Thaddeus Caraway was elected to Congress in 1912, and later was elected to the Senate in 1920. He was seen as a champion of the common man among his constituents in Arkansas, most of whom were farmers and blue-collar folks who relied heavily on his representation in the Senate to fight for relief during floods and droughts as well as during the economic downturn of the Great Depression. He was known for being a fierce debate opponent and a fiery speaker on the floor, while also being an affable member of Senate off the floor, telling jokes and even dressing up like Santa Claus to amuse the young pages at Christmas time. After his funeral, Hattie was approached by the Arkansas Governor, Harvey Parnell, to take the now vacant Senate seat that had been her husband’s. She agreed and in so doing, became the first woman Senator who stayed on longer than a day. (Rebecca Felton of Georgia had been appointed to Senator for 24 hours on 21 November 1922 as a means of honoring her work for the state). One of her first observations after the appointment took effect, perhaps unintentionally yet metaphorically insightful about the position she was taking on, was “the windows need washing.”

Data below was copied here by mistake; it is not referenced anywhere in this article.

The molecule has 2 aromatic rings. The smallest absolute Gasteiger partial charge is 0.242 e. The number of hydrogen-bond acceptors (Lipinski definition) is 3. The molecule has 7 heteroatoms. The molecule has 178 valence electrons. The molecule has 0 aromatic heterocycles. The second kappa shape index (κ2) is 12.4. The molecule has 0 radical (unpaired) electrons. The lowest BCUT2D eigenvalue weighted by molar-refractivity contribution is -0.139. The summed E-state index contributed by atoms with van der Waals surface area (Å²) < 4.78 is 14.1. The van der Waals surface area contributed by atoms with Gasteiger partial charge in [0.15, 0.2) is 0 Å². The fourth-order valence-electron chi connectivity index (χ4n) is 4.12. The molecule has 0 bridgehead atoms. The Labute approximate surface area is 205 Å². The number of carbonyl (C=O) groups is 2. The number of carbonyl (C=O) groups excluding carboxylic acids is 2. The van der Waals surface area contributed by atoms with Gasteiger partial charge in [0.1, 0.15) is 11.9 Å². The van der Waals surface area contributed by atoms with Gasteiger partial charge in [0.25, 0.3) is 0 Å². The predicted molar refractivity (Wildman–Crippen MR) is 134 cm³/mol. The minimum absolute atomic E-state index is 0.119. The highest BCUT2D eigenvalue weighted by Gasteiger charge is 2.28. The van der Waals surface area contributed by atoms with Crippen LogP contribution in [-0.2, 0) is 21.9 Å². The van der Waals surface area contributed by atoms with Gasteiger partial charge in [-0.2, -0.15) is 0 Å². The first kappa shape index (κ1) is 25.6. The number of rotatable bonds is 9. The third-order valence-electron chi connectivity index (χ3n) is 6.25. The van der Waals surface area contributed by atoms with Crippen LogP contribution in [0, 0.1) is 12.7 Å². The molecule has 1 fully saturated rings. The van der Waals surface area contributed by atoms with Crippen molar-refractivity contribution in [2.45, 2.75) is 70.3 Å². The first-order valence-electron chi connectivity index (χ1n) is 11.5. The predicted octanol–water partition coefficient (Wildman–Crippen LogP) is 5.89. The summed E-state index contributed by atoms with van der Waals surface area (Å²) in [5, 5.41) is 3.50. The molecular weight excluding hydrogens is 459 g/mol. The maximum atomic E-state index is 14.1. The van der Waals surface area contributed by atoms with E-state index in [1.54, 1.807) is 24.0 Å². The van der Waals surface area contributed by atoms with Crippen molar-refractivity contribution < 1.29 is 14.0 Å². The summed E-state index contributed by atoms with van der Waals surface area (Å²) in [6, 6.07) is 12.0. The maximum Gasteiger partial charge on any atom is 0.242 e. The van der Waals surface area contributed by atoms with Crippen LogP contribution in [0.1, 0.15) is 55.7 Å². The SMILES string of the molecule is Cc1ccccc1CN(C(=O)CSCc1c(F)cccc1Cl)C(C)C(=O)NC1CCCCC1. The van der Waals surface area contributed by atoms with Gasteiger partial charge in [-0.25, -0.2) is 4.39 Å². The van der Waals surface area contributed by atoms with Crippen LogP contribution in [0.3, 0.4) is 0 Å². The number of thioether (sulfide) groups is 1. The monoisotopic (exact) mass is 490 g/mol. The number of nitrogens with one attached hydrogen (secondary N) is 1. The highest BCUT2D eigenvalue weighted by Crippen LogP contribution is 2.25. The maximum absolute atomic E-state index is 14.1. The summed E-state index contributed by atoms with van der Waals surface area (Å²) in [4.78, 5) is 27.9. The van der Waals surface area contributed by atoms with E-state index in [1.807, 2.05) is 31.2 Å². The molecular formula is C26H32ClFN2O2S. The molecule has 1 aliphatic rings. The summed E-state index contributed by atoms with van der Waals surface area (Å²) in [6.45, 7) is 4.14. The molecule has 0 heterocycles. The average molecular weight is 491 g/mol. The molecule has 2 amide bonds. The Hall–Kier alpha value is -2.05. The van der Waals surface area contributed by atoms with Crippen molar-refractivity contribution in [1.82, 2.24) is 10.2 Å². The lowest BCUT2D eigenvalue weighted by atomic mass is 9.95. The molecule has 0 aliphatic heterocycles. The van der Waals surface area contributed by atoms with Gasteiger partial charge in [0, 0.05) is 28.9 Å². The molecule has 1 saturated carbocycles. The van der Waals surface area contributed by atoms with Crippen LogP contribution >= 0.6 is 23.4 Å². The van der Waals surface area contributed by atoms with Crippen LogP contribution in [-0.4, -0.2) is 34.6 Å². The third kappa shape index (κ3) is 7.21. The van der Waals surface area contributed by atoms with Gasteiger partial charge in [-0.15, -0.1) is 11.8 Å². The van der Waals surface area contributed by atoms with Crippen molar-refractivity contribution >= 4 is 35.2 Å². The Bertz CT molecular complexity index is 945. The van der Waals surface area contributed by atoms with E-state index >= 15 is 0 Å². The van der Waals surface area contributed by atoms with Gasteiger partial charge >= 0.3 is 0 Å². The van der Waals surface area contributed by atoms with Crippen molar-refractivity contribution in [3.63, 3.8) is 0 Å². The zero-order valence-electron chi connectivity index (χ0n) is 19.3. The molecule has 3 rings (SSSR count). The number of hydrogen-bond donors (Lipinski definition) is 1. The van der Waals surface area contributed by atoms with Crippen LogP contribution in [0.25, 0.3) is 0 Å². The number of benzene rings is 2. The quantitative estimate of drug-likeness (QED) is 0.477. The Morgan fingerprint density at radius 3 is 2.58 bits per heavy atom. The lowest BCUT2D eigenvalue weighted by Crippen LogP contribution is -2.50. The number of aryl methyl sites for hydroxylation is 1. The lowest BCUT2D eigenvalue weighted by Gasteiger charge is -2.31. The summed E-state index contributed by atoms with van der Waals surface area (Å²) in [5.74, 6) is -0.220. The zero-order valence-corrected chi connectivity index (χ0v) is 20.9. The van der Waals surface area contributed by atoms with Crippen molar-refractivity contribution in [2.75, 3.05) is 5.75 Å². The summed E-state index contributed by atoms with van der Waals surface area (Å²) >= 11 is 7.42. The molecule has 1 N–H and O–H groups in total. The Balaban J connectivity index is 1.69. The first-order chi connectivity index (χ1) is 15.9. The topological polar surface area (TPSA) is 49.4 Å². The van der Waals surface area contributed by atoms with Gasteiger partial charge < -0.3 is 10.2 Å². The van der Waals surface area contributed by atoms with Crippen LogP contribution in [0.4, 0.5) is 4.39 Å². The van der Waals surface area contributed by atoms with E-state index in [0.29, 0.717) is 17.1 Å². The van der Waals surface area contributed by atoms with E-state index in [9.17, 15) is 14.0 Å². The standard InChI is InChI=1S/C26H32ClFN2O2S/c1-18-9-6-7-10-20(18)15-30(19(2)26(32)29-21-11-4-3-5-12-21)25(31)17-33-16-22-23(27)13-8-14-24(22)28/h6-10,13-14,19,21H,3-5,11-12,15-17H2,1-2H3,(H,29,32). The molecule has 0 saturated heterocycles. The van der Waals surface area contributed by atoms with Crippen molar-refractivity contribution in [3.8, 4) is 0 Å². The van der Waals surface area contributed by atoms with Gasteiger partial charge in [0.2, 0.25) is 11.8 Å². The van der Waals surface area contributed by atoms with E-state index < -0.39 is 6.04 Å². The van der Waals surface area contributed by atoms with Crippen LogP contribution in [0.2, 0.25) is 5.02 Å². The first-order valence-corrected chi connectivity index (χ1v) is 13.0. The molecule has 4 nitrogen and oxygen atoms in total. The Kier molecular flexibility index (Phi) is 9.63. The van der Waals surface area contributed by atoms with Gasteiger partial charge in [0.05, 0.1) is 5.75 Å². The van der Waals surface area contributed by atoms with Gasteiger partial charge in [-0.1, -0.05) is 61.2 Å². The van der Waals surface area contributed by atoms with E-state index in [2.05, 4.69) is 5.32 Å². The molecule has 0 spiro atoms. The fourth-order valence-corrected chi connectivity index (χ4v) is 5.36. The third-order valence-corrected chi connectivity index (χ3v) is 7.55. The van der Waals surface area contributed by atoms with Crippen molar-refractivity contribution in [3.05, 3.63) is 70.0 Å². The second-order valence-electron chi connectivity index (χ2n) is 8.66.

After her appointment, Hattie was meant to be a mere seat filler until an election could be held. Newspapers of the day recognized her position as the “first,” while often questioning if she was going to carry on with Thaddeus Caraway’s platform. Perhaps because the public was assured that Hattie was essentially the same as Thad, when the election was held, she won. This made her the first woman elected to the Senate on 12 January 1932. Since this election had been held just for the provision of Caraway’s replacement, the next regular election was to be held in the general election that same year. To the surprise of most, Hattie decided she would run for the seat and she announced those plans from the Senate floor on 10 May 1932. She wrote of her decision, “If I can hold on to my sense of humor and a modicum of dignity, I shall have a wonderful time running for office whether I get there or not.”